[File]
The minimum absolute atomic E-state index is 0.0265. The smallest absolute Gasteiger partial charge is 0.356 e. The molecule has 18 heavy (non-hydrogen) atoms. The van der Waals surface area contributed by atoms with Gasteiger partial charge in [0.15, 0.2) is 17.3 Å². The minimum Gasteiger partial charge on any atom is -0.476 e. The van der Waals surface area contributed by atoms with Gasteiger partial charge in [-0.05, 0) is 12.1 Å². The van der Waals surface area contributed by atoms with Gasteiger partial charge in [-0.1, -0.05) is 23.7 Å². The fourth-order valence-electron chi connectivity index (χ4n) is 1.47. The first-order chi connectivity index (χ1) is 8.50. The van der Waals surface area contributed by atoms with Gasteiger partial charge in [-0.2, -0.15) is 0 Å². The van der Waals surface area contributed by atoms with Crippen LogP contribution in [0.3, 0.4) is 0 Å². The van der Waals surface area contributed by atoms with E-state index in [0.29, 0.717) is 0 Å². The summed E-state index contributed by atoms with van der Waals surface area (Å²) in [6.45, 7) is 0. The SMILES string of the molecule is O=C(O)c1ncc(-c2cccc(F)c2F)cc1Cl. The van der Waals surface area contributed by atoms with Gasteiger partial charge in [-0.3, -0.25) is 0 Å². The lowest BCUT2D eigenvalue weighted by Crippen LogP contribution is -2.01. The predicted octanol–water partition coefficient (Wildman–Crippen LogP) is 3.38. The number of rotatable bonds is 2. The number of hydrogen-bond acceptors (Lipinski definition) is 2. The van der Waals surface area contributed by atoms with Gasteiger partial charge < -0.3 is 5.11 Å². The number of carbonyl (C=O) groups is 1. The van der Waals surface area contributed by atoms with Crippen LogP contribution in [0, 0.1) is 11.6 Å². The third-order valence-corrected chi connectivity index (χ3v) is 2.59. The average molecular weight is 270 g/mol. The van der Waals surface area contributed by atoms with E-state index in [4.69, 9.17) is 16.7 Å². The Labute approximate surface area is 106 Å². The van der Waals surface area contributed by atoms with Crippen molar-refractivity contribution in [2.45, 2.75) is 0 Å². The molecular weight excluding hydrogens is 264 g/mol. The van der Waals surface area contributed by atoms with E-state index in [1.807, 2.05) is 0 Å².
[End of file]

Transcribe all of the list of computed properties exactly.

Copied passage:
The minimum absolute atomic E-state index is 0.0265. The smallest absolute Gasteiger partial charge is 0.356 e. The molecule has 18 heavy (non-hydrogen) atoms. The van der Waals surface area contributed by atoms with Gasteiger partial charge in [0.15, 0.2) is 17.3 Å². The minimum Gasteiger partial charge on any atom is -0.476 e. The van der Waals surface area contributed by atoms with Gasteiger partial charge in [-0.05, 0) is 12.1 Å². The van der Waals surface area contributed by atoms with Gasteiger partial charge in [-0.1, -0.05) is 23.7 Å². The fourth-order valence-electron chi connectivity index (χ4n) is 1.47. The first-order chi connectivity index (χ1) is 8.50. The van der Waals surface area contributed by atoms with Gasteiger partial charge in [-0.2, -0.15) is 0 Å². The van der Waals surface area contributed by atoms with Crippen LogP contribution in [0.3, 0.4) is 0 Å². The van der Waals surface area contributed by atoms with E-state index in [0.29, 0.717) is 0 Å². The summed E-state index contributed by atoms with van der Waals surface area (Å²) in [6.45, 7) is 0. The SMILES string of the molecule is O=C(O)c1ncc(-c2cccc(F)c2F)cc1Cl. The van der Waals surface area contributed by atoms with Gasteiger partial charge in [-0.3, -0.25) is 0 Å². The lowest BCUT2D eigenvalue weighted by Crippen LogP contribution is -2.01. The predicted octanol–water partition coefficient (Wildman–Crippen LogP) is 3.38. The number of rotatable bonds is 2. The number of hydrogen-bond acceptors (Lipinski definition) is 2. The van der Waals surface area contributed by atoms with Gasteiger partial charge < -0.3 is 5.11 Å². The number of carbonyl (C=O) groups is 1. The van der Waals surface area contributed by atoms with Crippen LogP contribution in [0, 0.1) is 11.6 Å². The third-order valence-corrected chi connectivity index (χ3v) is 2.59. The average molecular weight is 270 g/mol. The van der Waals surface area contributed by atoms with E-state index in [4.69, 9.17) is 16.7 Å². The Labute approximate surface area is 106 Å². The van der Waals surface area contributed by atoms with Crippen molar-refractivity contribution in [2.45, 2.75) is 0 Å². The molecular weight excluding hydrogens is 264 g/mol. The van der Waals surface area contributed by atoms with E-state index in [1.807, 2.05) is 0 Å².